Friday, June 20, 2014

Graphing and Safecracking?

photo credit: Si-MOCs via photopin cc

Most importantly let’s not ask the question how I came across this little piece of entertaining trivia, but you can thank me just the same. I would also recommend not clicking any of the links in this post as you may end up on a government watch list as I’m sure I am now. Okay now on to the good stuff!

We’ve all seen scenes in movies with the safecracker sweating and drilling into a safe while someone else keeps an eye out, or them attaching some computer to an electronic lock to unlock it in seconds. Apparently there is a company that sells a product to do just that, but it is so expensive you’d have to have a lot of electronic locks to open with lots of valuable things inside to make it worth the purpose but governments and locksmiths are some of their customers. 

Have you ever thought what you would do if you forgot your safe combination and couldn’t open it?


Fortunately locksmiths know just how to open your safe, but it takes a considerable amount of time (if you want the safe to still work when she’s done opening it) and some data analysis. Okay maybe not analysis as much as graphing and recognizing the pattern in the graph that indicates a successful code from the lock, but still I bet you never thought graphing and safecracking would ever go hand in hand. Below is an excerpt from the site where I came across this information and no I did not forget the combination to my safe. 

Graphing the Results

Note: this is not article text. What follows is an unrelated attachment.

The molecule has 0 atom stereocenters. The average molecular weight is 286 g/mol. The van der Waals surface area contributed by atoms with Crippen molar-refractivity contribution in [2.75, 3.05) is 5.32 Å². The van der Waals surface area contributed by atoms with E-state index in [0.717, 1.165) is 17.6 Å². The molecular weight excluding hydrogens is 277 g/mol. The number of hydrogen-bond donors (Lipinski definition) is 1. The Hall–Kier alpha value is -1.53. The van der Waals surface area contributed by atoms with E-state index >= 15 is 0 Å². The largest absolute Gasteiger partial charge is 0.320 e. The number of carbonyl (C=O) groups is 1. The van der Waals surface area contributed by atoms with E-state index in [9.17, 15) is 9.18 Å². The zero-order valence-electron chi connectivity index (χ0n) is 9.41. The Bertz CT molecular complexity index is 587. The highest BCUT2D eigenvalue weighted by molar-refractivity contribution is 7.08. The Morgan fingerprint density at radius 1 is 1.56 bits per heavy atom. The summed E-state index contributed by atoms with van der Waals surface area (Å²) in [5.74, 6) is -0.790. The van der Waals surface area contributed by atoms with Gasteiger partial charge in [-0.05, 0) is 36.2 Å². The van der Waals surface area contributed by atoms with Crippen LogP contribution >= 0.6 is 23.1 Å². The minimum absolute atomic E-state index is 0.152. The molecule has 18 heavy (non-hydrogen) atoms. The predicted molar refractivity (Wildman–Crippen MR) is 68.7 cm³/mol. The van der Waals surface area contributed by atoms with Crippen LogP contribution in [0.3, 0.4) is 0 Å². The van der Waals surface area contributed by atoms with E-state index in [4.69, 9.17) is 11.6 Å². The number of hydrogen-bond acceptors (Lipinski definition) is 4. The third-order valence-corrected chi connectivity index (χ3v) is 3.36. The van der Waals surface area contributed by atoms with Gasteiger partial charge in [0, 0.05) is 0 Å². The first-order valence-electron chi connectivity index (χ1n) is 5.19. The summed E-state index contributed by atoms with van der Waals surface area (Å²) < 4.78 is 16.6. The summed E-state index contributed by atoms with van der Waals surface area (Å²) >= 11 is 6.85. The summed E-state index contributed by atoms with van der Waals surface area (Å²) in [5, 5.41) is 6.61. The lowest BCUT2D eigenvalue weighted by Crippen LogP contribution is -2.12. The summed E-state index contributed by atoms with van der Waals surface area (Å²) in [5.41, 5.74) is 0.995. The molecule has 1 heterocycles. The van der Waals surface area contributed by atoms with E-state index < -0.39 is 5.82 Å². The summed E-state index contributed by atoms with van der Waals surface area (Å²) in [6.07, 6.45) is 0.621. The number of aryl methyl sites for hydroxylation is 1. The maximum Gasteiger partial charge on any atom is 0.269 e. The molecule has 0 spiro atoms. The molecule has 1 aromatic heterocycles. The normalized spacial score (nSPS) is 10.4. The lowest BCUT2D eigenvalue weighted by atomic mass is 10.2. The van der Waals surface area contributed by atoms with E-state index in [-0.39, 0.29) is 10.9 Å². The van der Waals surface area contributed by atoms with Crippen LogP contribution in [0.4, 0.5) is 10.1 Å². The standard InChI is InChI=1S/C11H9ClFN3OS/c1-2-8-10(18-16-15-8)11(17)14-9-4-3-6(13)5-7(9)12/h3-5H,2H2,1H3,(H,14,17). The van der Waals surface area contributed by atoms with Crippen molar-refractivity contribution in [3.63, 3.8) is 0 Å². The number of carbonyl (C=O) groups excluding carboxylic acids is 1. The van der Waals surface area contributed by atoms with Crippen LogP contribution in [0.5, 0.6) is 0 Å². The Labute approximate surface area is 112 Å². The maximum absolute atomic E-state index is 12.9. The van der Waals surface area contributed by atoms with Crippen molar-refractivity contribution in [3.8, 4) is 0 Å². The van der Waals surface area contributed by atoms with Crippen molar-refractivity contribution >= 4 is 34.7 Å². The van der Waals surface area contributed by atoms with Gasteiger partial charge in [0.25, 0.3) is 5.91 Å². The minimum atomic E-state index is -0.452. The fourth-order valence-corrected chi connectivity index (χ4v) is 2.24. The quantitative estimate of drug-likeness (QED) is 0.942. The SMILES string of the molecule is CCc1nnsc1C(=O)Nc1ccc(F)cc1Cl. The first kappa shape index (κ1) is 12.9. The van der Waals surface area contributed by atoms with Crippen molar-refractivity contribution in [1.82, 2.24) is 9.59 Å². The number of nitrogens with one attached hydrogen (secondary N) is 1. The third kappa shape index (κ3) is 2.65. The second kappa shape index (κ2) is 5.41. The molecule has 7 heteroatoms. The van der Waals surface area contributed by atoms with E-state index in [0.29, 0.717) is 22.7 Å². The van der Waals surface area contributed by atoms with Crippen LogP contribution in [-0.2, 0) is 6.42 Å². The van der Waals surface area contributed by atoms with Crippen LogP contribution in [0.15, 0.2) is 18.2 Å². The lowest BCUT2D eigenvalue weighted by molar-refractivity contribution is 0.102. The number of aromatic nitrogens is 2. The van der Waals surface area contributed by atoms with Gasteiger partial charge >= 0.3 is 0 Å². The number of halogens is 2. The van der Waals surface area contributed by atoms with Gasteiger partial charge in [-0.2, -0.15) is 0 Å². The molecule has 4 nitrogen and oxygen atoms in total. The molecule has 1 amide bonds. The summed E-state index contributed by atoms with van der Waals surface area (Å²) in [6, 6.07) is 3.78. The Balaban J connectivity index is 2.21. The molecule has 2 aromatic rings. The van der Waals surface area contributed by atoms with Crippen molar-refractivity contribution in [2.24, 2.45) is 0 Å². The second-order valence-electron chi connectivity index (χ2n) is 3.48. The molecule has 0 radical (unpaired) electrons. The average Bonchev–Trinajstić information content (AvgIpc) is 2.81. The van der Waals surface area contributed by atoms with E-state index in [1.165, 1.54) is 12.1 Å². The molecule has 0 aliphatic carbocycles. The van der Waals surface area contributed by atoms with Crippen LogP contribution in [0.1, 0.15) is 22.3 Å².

Knowing the contact area and number of wheels, the safecracker resets the lock by turning several times to the right. Then parking the wheels at zero, the safecracker turns the dial slowly to the left. The safecracker listens for the tell-tale clicks that indicate the position of the left and right sides of the contact area. Making note of this on a graph, the safecracker repeats this step, only this time parking the wheels three numbers to the left of zero. Each time the process is started from a different position, the contact area will vary slightly. The safe cracker repeats this process in intervals of three until all the positions on the dial have been graphed. You don't see that in the movies!The final graph representing the left and right contact points for all the positions will converge on itself at several points. These points of convergence should match the number of wheels that were determined by parking the wheels. They will also represent a range of numbers that hold the combination.

http://home.howstuffworks.com/home-improvement/household-safety/security/safecracking3.htm
Though the graph will reveal where the wheels are in the proper position, it won't reveal in what order the wheels are to be lined up. The safecracker must now dial the numbers, in all possible variations, until the safe opens. A three-number combination could have six possible variations. Let's say the three numbers the safecracker must use are 4, 37 and 61. Therefore, the six possible combinations are:4-37-614-61-3737-4-6137-61-461-4-3761-37-4By trying all these variations the safe will eventually open.Lock manipulation is used more by locksmiths than safecrackers because of the skill and time needed to pull it off.

Turns out nefarious safecrackers use much less sophisticated methods usually, like stealing the entire safe and taking it apart later, finding your combination in the room  your safe is in, or using the combination the safe shipped with since you never reset it. Beyond that they deploy the blunt force methods of drilling, torching, or exploding. Advice for today, make sure you don’t write your combination down and tape it to your safe, and always reset the combination the safe came with. 

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